A friend recently gave me a copy of an essay she’d come across about the all-too-common situation of a writer meeting someone for the first time who seems to know everything there is to know about her. This, the writer said, is the danger of being honest on paper (or in cyberspace). Everyone seems to think they know you.
Long before I published my first novel, Murder in Mellingham (1993), I listened to a woman at a cocktail party (if she hadn’t had already two drinks the conversation might have been different) vent over the use of her surname by our local famous writer, John Updike. She felt violated. Unfortunately, her last name was fairly common because the family had been around for quite a while. But I got her point.
No one wants to pick up a book and read what seems to be her life story, or an excerpt from it, in someone else’s novel or essay. We feel that our lives are our own property, and that means keeping them to ourselves when we’re not sharing the tantalizing details with our friends old and new. It’s one thing to share a tale of woe with the new family on the block at a buffet welcoming them, but it’s entirely different to read about it in an essay on line—when you learn too late that the new woman writes for a regional newspaper.
Equally discomfiting is taking questions after a book talk and having one woman in the audience ask if the character in chapter 7 is your mother. I got this question from a woman of the same age as my mother, and I assured her the character wasn’t my mother. Years later I went back to that chapter and reread it, and then I understood why she asked.
I’ve had similar questions about other characters, locations, and murder victims. One woman sidled up to me after a talk and said, “That’s so-and-so who gets killed, isn’t it?” She simply wouldn’t believe me when I said no. Another reader informed me she knew exactly where I set a certain novel because she lived just down the street from where the victim died. I had to tell her she was nowhere near close, but she insisted she was, and then said, “I understand why you don’t want anyone to know where you set the story. It wouldn’t look good. Better not to say.” One acquaintance came right out and told me, “Never tell anyone where this is set.” I have no idea why.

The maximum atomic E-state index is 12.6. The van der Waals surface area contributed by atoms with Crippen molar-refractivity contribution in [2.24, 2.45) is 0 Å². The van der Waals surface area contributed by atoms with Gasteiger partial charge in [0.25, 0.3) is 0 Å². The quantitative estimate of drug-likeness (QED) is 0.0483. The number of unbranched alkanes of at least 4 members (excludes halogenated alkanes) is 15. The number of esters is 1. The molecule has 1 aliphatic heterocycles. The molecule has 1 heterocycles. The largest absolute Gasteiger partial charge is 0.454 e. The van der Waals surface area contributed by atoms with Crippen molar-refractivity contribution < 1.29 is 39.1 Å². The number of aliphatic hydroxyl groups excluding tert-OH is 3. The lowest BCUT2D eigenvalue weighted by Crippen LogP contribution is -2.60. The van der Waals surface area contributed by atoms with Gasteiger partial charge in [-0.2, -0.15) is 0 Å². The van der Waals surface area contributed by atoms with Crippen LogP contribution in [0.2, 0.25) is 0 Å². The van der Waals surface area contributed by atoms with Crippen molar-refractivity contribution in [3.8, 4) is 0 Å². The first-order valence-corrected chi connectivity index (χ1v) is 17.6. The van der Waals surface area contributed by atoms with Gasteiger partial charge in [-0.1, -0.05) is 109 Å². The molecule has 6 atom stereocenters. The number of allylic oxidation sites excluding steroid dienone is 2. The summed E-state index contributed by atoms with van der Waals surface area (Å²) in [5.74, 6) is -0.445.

There is no doubt that sometimes a detail from someone else’s life is tossed into the mix of a character or scene, but it’s only one part of the whole. In a short story soon to be published by Alfred Hitchcock Mystery Magazine, “Variable Winds,” a young woman sets sail on what is meant to be her very last trip. I based the story on my own experiences sailing with my family when I was growing up. Everything in that story happened, but not all at once and not all to me alone in that boat.
The story led to a novel. In Come About for Murder, Chief Joe Silva teaches his stepson, Philip, to sail. The plot involves a lot of detail about the harbor and bay. I know someone is going to come up to me and tell me they remember taking that sail with me, or that a new house has been built and removed the dock. They’ll share their sailing stories, including the disasters, and then say, “You can use that if you want.”
Readers often hear writers talk about the isolation of this line of work. But the flip side is the unexpected and presumed intimacy that develops between reader and writer. When the writer puts feeling on the page, the reader enters into another world. When she closes the book, she takes a new familiarity with her. But as real as the created world is to both individuals, it isn’t reality. When you meet a writer, that is the time to listen and discover who is that person who created another world so vivid and lifelike. That is the time to understand how different book and creator can be.
For the original article, “Pretend You Don’t Know Me,” by Dani Shapiro go to http://preview.tinyurl.com/zv9sl7y